Business

Food 3.0 & the Instacart anomaly

Above: Instacart is an app and a website where customers can order groceries form local stores.

Image Credit: Myriapod, Flickr

Instacart, currently the most well funded and fastest growing startup in the emerging food space, is an anomaly. The evolution in food startups – from the scheduled warehouse deliveries of the past decade to the highly curated, on-demand prepared food companies currently proliferating the Bay Area – seems to have bypassed Instacart’s elementary appearance as an un-curated, broad, digital grocery store. But drill deeper and Instacart holds the potential to be the most powerful consumer-facing food ecosystem in the market.

Over the past couple of years, I’ve watched the food industry closely and worked with a number of Chicago Ventures’ investments in the space such as AgLocal, Food Genius, and Morsel. My thesis of the industry’s evolution has largely bucketed companies into three categories:

Food landscape

Food 1.0 – Traditionally defined by Peapod and Freshdirect, with new competition from Amazon Fresh, these online shopping experiences require advanced scheduling and item by item selection from thousands of SKUs – effectively, a digital grocery store. These service companies typically own large warehouses where they stock food, and deliver via a hub and spoke model, making dozens of deliveries throughout the day.

Food 2.0 – A digital update to traditional meal subscription services (popularized via dieting programs) but re-programmed for a Top Chef culture, these mail service delivery companies tapped into consumer demand for curated recipes – packaged with the proper amount of cooking ingredients and detailed cooking instructions. These companies reduce cognitive noise and solve the frequent “what’s for dinner?” questions as well as mitigating any food prep time.

Food 3.0 – Tapping into the evolution of single purpose on-demand mobile services, these food companies facilitate ordering via a couple of taps on a mobile app, offer ultra-curated menus, and deliver food in as little as ten minutes after confirming. This experience entirely removes all friction from the food experience, unlike delivery platforms such as Grubhub, PostMates, and DoorDash where consumers have to select from hundreds of restaurants and thousands of menu items. It fully completes the evolution of reducing cognitive overhead to a couple of menu options and three taps.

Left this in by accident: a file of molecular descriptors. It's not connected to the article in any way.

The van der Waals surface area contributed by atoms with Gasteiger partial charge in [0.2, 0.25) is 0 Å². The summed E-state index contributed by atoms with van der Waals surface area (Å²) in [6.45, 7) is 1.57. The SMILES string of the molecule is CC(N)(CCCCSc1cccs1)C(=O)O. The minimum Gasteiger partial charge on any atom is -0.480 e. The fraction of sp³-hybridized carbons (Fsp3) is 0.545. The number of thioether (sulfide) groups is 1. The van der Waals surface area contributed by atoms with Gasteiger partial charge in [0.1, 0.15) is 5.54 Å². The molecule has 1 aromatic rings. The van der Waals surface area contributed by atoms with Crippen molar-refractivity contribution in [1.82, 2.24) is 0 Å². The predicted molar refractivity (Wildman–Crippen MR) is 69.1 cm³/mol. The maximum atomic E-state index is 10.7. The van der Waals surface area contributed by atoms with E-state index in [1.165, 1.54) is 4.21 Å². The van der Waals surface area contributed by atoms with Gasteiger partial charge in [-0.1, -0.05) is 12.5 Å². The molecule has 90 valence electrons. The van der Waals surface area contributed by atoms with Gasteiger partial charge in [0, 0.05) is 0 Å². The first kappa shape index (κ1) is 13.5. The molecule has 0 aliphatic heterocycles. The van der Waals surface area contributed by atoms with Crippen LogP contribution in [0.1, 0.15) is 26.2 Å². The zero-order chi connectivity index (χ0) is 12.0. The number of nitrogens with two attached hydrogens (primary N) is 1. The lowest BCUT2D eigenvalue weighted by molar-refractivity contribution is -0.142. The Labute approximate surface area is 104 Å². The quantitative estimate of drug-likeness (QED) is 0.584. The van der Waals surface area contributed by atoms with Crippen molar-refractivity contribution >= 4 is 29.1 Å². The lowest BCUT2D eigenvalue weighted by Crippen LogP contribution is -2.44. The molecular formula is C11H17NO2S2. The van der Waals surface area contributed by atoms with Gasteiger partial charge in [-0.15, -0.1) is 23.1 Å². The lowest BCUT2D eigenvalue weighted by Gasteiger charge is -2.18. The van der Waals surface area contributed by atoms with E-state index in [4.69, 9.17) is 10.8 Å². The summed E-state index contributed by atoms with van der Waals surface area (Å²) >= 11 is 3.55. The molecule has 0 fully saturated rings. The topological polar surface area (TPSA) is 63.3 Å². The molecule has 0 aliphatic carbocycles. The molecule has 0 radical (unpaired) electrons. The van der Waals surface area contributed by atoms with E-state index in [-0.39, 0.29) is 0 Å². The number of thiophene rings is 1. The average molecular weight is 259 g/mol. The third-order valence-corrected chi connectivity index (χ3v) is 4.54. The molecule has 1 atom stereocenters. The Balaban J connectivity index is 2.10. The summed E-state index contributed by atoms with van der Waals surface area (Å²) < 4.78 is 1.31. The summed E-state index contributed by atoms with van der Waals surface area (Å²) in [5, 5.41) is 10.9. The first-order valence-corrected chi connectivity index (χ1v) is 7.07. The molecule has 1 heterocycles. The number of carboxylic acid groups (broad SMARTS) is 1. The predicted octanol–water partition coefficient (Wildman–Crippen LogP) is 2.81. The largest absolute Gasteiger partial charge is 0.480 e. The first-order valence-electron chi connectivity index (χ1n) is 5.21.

And then there’s Instacart. And it doesn’t fit in to any bucket.

Ostensibly, Instacart is merely a Food 1.0 company that differentiates by offering on-demand delivery by leveraging the “people economy,” as opposed to scheduled trucks. It achieves this by picking real items from real stores as opposed to Peapod, Fresh Direct and Amazon Fresh who own proprietary warehouses, inventory and delivery trucks – thereby leveraging the best of brand preference with the advantages of on-demand delivery. Still, on the surface, Instacart seems to ignore the trending consumer preference towards making choices easier via focused curation, or reducing friction via ready meals or pre-prepped ingredients.

But that’s the surface; underneath, Instacart opens up into a powerful food ecosystem that reduces friction both across yet to be cooked meals and ready meals. In September 2013 Instacart unveiled “Recipes” – just like the ones in your cookbook except hyper-linked to real world items deliverable within an hour. These recipes, curated by an editorial team, deliver to consumers the exact amount of product they need (1 apple for example, not 6). A single click delivers all the ingredients necessary for a meal – without requiring decisions the week before, thereby reducing friction further than the subscription services.

Further, while the influx of on-demand food companies must sustain capital intensive investments in cooking facilities and chefs, Instacart can leverage the existing prepared food counters of high end retailers such as Whole Foods to deliver a deeply curated, high quality set of ready made foods. Given prepared foods’ importance to grocery retail as one of their few high margin items, there are big incentives to partner with Instacart in ways that facilitate better logistics and allow food to stay warm en route to the consumer.

Behind the scenes, it’s possible that the real bet taking place is one of single purpose applications versus multi-purpose ecosystems – with the prevailing belief being that more complex applications will be rejected by consumers in favor of simpler decisions. But if that’s the reality – and if Instacart has powerful economic advantages in each of the three food categories – then it would only be a matter of time until Instacart unbundles into three unique offerings: grocery, recipe, and prepared foods – all leveraging the same group of delivery agents (a big liquidity advantage).

Where the food evolution goes from there is beyond my field of vision. But as foodie culture continues to grow, and as Americans increasingly care about the source of what they put in their body, there will undoubtedly be continued innovation in the food space. And no doubt, Food 4.0 is right around the corner.

Ezra Galston is a Venture Capitalist with Chicago Ventures and the former Director of Marketing for CardRunners Gaming. Follow him on Twitter @EzraMoGee and his blog BreakingVC.


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10 comments
Jeran Ulrich
Jeran Ulrich

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